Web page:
Maximum Range: 2,773 mi (2,409 nmi, 4,461 km)
Typical Cruise Speed: 484 mph (Fast Cruise 536 mph) (420 knots, 778 km/h, Mach 0.74) (long-range cruise)
Wing Span : 13.34 m (43 ft 9 in).
Overall Length: 17.88 m (58 ft 8 in)
Tail Height: 4.47m (14 ft 8 in).
Wing area: 24.57 m² (264.5 ft²).
The Learjet 60 is a mid-size cabin, medium-range business jet aircraft manufactured by Bombardier Aerospace in Wichita, Kansas, USA. Powered by two Pratt & Whitney Canada 305A engines.
The Learjet 60 is an improved version of the Learjet 55, with a longer fuselage and more powerful turbofan engines. It first flew on 10 October 1990 and received FAA certification in January 1993.
The modifications that converted the Learjet Model 55 into a Model 60 resulted from an aerodynamics improvement program and a need to increase the capacity of the Learjet product line. Several of these modifications were a first for Learjet, including an all-new inboard wing cuff added to the inboard sections of the “Longhorn” wing and an all-new wing-to-body fairing. By increasing the wing chord and the leading edge droop, the wing cuff improved handling during approach and landing, while the wing-to-body fairing reduced the interference drag between the wing and the fuselage. Since the engines were new for this aircraft, a new engine pylon had to be designed.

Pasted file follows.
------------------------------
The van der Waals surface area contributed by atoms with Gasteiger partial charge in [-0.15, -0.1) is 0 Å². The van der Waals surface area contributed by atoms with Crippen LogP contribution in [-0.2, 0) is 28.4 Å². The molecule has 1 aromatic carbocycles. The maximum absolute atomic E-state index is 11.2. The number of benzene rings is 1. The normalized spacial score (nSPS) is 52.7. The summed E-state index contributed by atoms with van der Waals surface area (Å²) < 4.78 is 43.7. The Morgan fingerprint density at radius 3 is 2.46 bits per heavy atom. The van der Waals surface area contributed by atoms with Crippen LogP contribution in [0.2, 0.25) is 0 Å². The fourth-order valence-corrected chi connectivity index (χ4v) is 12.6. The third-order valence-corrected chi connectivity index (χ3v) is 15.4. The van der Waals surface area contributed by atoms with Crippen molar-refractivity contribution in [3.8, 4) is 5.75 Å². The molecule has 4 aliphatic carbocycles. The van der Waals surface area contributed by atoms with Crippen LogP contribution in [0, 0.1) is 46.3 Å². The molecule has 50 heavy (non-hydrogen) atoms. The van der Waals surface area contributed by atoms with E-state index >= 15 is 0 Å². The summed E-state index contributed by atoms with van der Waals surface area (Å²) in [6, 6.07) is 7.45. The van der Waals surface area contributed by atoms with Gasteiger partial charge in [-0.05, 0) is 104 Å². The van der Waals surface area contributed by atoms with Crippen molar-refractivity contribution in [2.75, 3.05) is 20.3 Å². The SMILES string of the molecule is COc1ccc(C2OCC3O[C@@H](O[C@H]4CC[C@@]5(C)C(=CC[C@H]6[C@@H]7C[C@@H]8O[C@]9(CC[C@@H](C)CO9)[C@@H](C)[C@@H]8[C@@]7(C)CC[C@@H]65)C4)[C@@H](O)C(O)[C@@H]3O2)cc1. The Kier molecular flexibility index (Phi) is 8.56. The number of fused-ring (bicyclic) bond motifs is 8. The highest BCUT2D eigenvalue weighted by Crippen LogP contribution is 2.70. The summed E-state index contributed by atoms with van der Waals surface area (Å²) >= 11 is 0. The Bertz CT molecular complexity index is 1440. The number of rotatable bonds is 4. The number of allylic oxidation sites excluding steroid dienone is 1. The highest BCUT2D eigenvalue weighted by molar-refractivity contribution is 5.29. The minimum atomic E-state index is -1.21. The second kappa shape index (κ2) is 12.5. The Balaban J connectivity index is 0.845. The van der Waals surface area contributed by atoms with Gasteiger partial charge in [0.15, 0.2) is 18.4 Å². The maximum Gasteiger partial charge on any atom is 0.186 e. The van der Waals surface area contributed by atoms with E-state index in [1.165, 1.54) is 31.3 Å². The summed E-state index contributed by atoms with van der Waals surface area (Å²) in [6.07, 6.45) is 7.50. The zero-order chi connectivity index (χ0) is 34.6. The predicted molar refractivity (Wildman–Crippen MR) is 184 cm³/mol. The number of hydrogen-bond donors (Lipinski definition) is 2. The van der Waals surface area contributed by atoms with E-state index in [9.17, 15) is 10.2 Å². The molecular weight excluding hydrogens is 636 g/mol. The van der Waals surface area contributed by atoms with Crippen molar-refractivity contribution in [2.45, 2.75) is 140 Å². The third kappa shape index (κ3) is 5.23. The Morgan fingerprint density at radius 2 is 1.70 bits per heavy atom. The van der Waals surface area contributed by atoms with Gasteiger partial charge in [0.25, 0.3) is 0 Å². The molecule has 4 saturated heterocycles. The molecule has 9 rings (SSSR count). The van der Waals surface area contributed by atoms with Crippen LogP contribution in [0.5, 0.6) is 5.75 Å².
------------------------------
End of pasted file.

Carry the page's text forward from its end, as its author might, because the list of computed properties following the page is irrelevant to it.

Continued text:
The lines of the cockpit have not changed but the fuselage was lengthened. In addition, the blend between the fuselage and the empennage was all new. While it appears as if area ruling was the intention of the blending, the blend design was really driven by attaching the original Learjet Model 35 empennage onto the larger Learjet Model 60 fuselage.
The final aerodynamic improvements to the Model 60 included the creation of the distinctive “ogive” winglet trailing edge. This lengthening of the chord near the interface of the winglet and the wing improved the interaction of the wing’s pressure spike with the winglet’s pressure spike. The result was a significant lowering of the drag in this area and a significant improvement of the wing’s efficiency. On the prior “Longhorn” wing the interference between the winglet and the wing nearly canceled the effects of the winglet. The single ventral fin was also replaced with two ventral fins that Learjet called “Delta Fins” to improve stall characteristics and promote aerodynamic stability.
The Learjet 60 is notable for its time-to-climb performance, climbing to 41,000 feet (12,497 m) in 18.5 minutes at maximum weight. It also distinguished as the last legacy Learjet, using the wing that designer Bill Lear adapted from the Swiss military aircraft, the FFA P-16.